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ISIS Special Miniseries - Life of Gaia

This miniseries is dedicated to our planet earth, so we may better appreciate how she lives and sustains all creatures large and small, that we may learn to dance to the complex rhythms of her life music without stopping her in her tracks.

Space scientist and inventor Jim Lovelock first proposed in the 1970s that the entire earth is a self-organizing, self-regulating entity, rather like an organism. He named the earth Gaia, after the Greek earth goddess.

The idea that Gaia is alive and has a life of her own immediately caught fire. It inspired many earth scientists to look for the dynamic processes that organize and regulate the currents of the earth, to make a congenial home for all her inhabitants. These scientists are richly rewarded.

Records from ice and deep sea cores show detailed globally correlated changes going back at least 800 000 years, leaving us in no doubt that the earth behaves from moment to moment as one coherent whole, just like an organism.

Not only can we can read Gaia’s life-history from her deep memory stores, we can also tune in to her life-force pulsing as she is living today.

Gaia spinning in her perpetual dance around the sun, her mighty breath tumbling from hot belly to the poles, swirling across the continents, bringing welcome rain to forests, grasslands and crops, or torrential downpours, floods and hurricanes. Vast slow vortices of water connect her oceans from the furthest northern reaches to the southernmost haunts, from the shimmering sea surfaces to the dark deep beds, distributing warmth and nutrients, sustaining life with life.

Gaia’s breath is our breath, her water our water. Let Gaia live that we may live.



More CO2 Could Mean Less Biodiversity and Worse

More carbon dioxide doesn’t just make the earth warmer. It is an entire conglomerate of correlated changes of global dimensions in the earth’s climate, water, land, and not the least of all, her living inhabitants. Dr. Mae-Wan Ho reports.

The source for this article is posted on ISIS Members’ website. Full details here

Complex response of plants to CO2

The most significant, quantifiable indicator of climate change is the accumulation of carbon dioxide and other green house gases resulting from excessive burning of fossil fuel and industrial chemical emissions. The current rates of change in the chemical composition of our atmosphere are without geological precedent. The increase in CO2, in particular, will have important consequences on photosynthesis, the process whereby green plants create carbon compounds from carbon dioxide to feed human beings and much of the living world. CO2 concentrations were as low as 180ppm only 18 000 years ago, at the peak of the last glaciation. Current CO2 concentrations are double that, and are predicted to exceed 550ppm during the second half of the present century, i.e., double the pre-industrial concentrations.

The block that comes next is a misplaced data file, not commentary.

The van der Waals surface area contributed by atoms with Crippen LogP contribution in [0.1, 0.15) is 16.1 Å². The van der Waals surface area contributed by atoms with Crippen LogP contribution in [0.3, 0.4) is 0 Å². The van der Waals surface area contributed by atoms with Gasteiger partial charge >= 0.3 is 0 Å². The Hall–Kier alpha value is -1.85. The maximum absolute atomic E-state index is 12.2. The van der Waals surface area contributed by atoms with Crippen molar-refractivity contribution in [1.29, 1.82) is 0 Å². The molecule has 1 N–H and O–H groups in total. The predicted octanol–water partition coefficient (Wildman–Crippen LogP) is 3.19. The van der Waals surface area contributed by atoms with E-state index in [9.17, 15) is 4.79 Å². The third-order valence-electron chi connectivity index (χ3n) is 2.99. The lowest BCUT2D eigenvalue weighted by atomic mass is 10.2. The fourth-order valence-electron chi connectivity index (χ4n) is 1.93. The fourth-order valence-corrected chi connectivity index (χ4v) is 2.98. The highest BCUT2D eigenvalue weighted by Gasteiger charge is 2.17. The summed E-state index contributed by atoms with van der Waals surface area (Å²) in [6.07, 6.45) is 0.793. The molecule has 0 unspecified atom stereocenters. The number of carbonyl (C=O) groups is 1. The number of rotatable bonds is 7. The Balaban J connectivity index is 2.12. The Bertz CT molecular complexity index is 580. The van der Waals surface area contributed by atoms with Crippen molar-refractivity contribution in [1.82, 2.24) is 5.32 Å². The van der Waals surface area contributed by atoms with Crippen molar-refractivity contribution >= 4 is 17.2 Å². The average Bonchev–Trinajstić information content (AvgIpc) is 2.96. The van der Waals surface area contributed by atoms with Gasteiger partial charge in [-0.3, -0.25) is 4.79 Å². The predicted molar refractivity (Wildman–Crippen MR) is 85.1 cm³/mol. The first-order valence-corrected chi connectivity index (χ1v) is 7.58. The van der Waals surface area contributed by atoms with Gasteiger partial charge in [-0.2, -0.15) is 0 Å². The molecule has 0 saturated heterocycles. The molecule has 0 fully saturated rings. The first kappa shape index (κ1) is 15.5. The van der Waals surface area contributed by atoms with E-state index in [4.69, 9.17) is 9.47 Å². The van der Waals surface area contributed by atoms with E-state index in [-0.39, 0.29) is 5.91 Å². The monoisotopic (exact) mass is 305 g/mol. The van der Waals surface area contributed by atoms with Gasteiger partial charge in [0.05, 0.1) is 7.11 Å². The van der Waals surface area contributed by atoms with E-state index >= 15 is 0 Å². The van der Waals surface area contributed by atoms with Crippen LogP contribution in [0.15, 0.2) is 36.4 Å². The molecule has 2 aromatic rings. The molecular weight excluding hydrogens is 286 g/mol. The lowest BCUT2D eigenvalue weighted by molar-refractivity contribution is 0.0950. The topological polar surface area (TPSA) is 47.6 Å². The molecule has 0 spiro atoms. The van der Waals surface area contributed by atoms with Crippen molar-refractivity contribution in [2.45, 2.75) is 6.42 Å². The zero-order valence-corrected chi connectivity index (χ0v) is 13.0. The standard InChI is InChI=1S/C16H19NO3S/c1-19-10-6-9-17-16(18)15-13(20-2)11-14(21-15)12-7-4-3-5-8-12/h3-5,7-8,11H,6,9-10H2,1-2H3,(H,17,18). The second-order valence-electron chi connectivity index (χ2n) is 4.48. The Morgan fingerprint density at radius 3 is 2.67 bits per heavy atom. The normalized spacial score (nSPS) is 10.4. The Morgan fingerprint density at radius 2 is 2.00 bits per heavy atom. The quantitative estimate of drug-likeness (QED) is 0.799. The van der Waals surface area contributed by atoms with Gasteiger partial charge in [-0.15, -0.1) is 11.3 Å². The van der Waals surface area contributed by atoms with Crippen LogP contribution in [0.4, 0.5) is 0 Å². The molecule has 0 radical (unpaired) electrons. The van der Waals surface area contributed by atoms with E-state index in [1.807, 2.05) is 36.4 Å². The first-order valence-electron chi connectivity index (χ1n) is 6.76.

The rate of photosynthesis depends on CO2 concentration. For most plants, the rate of photosynthesis is still not saturated at current CO2 concentrations in the atmosphere, and so there is room for more increase in carbon dioxide fixation. In the early days, this response was considered everything there is to understand about the effects of CO2 on photosynthesis. But things are actually more complicated, because apart from photosynthesis, the plant carries out a host of other metabolic reactions, all interconnected, which have to be balanced. A greater abundance of some chemical does not necessarily enhance the availability of other chemicals. Furthermore, CO2 concentration affects the plant’s water budget, which will impact on the photosynthesis. Finally, plants interact with animals, and an increase in CO2 will have impacts on the animals.

Response to CO2 depends on environmental conditions

There are very few relevant observations on the impacts of increased CO2 on plants and the associated ecosystems, especially forest ecosystems, which account for close to 90% of the carbon pool. Over short periods of time, plants can grow faster under elevated CO2 as long as the roots and mycorrhiza (beneficial fungi that grow in association with plant roots) have not fully exhausted the available nutrients in the soil. But sooner or later, elevated CO2 will have negative impacts on nutrient cycling.